5) that person who chooses what songs play during movie scenes (I think I would be pretty good at this one, too. I'm not sure how you get this job though. But picture this scene: a man is driving down a highway after saying goodbye to the love of his life who he can't be with because she is being deported to Switzerland for having an illegal Visa. It is raining. He is crying silently. Suddenly, he looks to his left and the woman he just said goodbye to has stolen a cab from the airport, sped up and is driving beside him, after finally deciding that she couldn't bear their separation. He pulls over. She pulls over. They slow-mo run into each other's arms. It's still raining. They kiss. A herd of cops come chasing down the road after them, but they don't pay them any attention. Police lights are blinking in the background. Throughout scene, Coldplay's "Fix You" is playing. Perfect? I think so)

6) interior decorator (I admit it, I went through a "Trading Spaces"-phase. But seeing as I tend to have trouble simply matching my socks, color-schemes and fabric patterns might not be something I excel in)

7) a dress-up reenactor at Williamsburg/some history-ish museum place (This has been a fairly secretive (until now) dream of mine for awhile. How awesome would it be to dress up in a hoop skirt and say things like "What in the Lord's good name is a cellular phone? You Yankees better hurry along now, I'm busy churning this butter. Please do visit Ye Old Museum Gift Shoppe." It'd be just like time-traveling, I'm sure)

8) Tina Fey (how cute are those glasses?)

9) the voice of "doors closing"/"doors opening" on the Metro (I'm not sure that this would be much in the way of a career, but I think I would do a good job as the recorded Metro voice. They had this big contest awhile back to choose who got to say it. I think the woman who won has a pretty boring voice. I would make it really perky and sweet. Or see if I could record several versions that they could switch around, like some funny ones such as me with a fake British accent or me fake-yelling at people or being like "Hey you. I see you. with your newspaper. just kidding. I'm just a voice." How fun would that be?)

10) Headmaster at Hogwarts School of Witchcraft & Wizardry (Oh right- not a real place. my bad)


Yesterday, I went to a concert in the living room of a good friend. Two touring folk artists (Aaron Invisible and Isaac Gillespie) came and set up a microphone in front of the fireplace. It was just their voices, two instruments, and nothing else. There was a group of maybe 20 there to listen and I was struck in that intimate setting by how sincere it was, their music.

A few hours before that, I was sitting in a coffee shop finishing a book called The Help (It's worthy of the hype it's been getting lately. Check out this
book review my friend Lauren blogged awhile back) I was reading a passage that so sincerely described one of the character's fears that I was brought to tears. Her pain was made so genuine to me that I began to cry, right there in the coffee shop. The reality of the story was moving in such a raw, truthful way.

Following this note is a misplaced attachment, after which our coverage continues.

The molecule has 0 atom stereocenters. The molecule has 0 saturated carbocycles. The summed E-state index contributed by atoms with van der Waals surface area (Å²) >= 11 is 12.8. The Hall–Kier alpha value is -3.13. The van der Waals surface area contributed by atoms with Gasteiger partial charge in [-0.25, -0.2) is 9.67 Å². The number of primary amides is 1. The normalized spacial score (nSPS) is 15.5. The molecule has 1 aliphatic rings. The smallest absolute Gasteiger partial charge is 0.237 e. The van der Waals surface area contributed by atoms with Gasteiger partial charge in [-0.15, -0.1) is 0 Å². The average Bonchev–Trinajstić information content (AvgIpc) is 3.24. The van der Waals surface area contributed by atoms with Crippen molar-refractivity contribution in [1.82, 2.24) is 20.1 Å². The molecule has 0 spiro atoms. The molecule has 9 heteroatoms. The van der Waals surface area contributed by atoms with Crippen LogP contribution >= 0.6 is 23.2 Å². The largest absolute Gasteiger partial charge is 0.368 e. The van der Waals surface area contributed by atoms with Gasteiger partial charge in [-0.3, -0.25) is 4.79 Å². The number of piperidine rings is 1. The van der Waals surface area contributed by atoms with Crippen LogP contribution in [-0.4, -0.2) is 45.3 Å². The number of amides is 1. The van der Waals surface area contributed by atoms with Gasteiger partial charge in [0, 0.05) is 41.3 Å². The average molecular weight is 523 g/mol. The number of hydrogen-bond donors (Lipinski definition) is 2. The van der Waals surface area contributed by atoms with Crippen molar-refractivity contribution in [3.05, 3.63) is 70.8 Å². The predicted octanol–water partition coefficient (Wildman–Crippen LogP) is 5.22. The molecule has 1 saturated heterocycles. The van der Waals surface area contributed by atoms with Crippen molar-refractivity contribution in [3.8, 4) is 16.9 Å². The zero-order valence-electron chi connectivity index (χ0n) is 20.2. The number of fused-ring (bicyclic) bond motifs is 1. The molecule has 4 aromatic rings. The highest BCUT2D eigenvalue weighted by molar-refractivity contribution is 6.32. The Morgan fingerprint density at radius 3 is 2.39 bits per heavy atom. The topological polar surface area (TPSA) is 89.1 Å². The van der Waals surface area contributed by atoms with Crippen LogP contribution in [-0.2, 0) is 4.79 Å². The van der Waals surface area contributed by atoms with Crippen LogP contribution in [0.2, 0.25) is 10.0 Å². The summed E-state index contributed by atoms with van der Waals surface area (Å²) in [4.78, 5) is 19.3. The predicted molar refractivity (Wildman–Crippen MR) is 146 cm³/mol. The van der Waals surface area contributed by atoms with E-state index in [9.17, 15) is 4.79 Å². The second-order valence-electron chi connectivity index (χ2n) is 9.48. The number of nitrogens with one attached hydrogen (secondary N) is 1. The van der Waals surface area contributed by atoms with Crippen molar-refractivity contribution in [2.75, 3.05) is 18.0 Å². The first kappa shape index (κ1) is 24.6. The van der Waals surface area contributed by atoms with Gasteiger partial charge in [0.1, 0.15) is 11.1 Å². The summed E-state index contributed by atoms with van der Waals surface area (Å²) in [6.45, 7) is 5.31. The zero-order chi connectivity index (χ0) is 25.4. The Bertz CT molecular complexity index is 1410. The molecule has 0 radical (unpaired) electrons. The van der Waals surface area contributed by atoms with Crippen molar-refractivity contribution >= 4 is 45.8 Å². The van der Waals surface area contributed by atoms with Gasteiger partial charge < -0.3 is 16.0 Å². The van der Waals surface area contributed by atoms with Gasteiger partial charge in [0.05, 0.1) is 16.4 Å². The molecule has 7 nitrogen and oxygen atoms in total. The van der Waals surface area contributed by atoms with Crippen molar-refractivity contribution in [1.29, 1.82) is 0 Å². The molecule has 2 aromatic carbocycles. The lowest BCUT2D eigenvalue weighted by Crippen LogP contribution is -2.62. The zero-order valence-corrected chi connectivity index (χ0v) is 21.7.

As I was getting into bed last night and thinking about the day, the importance of that word, sincerity, kept coming back to me. I realized that every single thing that has ever moved me, ever really affected me in a profound way, has been rooted in that word. I think this is probably universal. We may like things that aren't really 100% truthful - romantic comedies, most pop songs, reality TV shows - but we aren't typically changed by them forever. We know that they are hiding something. But when we run into real things - real pain, real hope, real beauty - we know it and are drawn to it. This happened to me at the concert, at the reading of the words of that book. When other people manage to be sincere, it is a miracle and a blessing and it matters. It's not too easy, either.

I think of two days ago when I was trying to write a poem and it took me nearly two hours before I even got a line out that I liked, that was honest. I think of how often I have to start over and start over and start over and it's as if I'm peeling back an onion, tearing away all the things that are fake and insincere until I get to the root of what I really want and need to say.

My own writing aside, I am perplexed by other's abilities to create things that are really, really genuine. Being an "English person" trying to figure out what that means and why that matters, I find myself inspired and encouraged by authors who have managed to create truly sincere work. Those are the books that sell and that are read over and over. Every teenage student reads To Kill A Mockingbird and Catcher in the Rye not just because they are good stories, but because they are real. They dig out things that are hidden too often.

I think of a quotation that was on my English teacher's board once in high school, something George Orwell said. It was about a writer's possession of emotional sincerity being more important than the truth. I've always been perplexed by that. But the more I think about confronting sincerity, the more it makes sense. Fictitious characters,like the people I read about in The Help, can show us who we are and how we really feel. What a beautiful thing these characters and settings and stories so often become - like friends ringing your doorbell, asking to come in for a cup of coffee and the chance to chat about what the world is really like. The words of stories are powerful because of this: they give us a chance to step outside our bodies and then look ourselves right in the eyes.

How funny it seems, though, that being sincere is such a scary, difficult thing sometimes. Maybe that is what makes it so precious.